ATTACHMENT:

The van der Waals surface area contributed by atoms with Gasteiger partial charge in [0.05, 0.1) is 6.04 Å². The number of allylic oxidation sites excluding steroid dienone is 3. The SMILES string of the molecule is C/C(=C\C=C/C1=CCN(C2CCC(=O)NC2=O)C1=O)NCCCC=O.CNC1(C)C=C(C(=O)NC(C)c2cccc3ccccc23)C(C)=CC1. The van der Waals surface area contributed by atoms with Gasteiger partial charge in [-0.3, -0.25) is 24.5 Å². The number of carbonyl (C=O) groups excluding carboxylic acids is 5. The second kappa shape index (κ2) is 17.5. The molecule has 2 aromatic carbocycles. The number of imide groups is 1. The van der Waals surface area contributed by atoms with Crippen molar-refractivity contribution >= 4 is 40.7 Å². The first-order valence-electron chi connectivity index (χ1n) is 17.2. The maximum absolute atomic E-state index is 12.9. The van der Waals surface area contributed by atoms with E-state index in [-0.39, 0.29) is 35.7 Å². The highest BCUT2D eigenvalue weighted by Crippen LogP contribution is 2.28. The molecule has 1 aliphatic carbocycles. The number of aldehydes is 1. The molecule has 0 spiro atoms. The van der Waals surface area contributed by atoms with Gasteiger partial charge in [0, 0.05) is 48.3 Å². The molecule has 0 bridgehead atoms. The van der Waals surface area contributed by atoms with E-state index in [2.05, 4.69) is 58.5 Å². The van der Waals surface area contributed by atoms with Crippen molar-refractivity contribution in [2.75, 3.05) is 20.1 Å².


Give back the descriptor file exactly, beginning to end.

The van der Waals surface area contributed by atoms with Gasteiger partial charge in [0.05, 0.1) is 6.04 Å². The number of allylic oxidation sites excluding steroid dienone is 3. The SMILES string of the molecule is C/C(=C\C=C/C1=CCN(C2CCC(=O)NC2=O)C1=O)NCCCC=O.CNC1(C)C=C(C(=O)NC(C)c2cccc3ccccc23)C(C)=CC1. The van der Waals surface area contributed by atoms with Gasteiger partial charge in [-0.3, -0.25) is 24.5 Å². The number of carbonyl (C=O) groups excluding carboxylic acids is 5. The second kappa shape index (κ2) is 17.5. The molecule has 2 aromatic carbocycles. The number of imide groups is 1. The van der Waals surface area contributed by atoms with Crippen molar-refractivity contribution >= 4 is 40.7 Å². The first-order valence-electron chi connectivity index (χ1n) is 17.2. The maximum absolute atomic E-state index is 12.9. The van der Waals surface area contributed by atoms with E-state index in [-0.39, 0.29) is 35.7 Å². The highest BCUT2D eigenvalue weighted by Crippen LogP contribution is 2.28. The molecule has 1 aliphatic carbocycles. The number of aldehydes is 1. The molecule has 0 spiro atoms. The van der Waals surface area contributed by atoms with Gasteiger partial charge in [0, 0.05) is 48.3 Å². The molecule has 0 bridgehead atoms. The van der Waals surface area contributed by atoms with E-state index in [2.05, 4.69) is 58.5 Å². The van der Waals surface area contributed by atoms with Crippen molar-refractivity contribution in [2.75, 3.05) is 20.1 Å².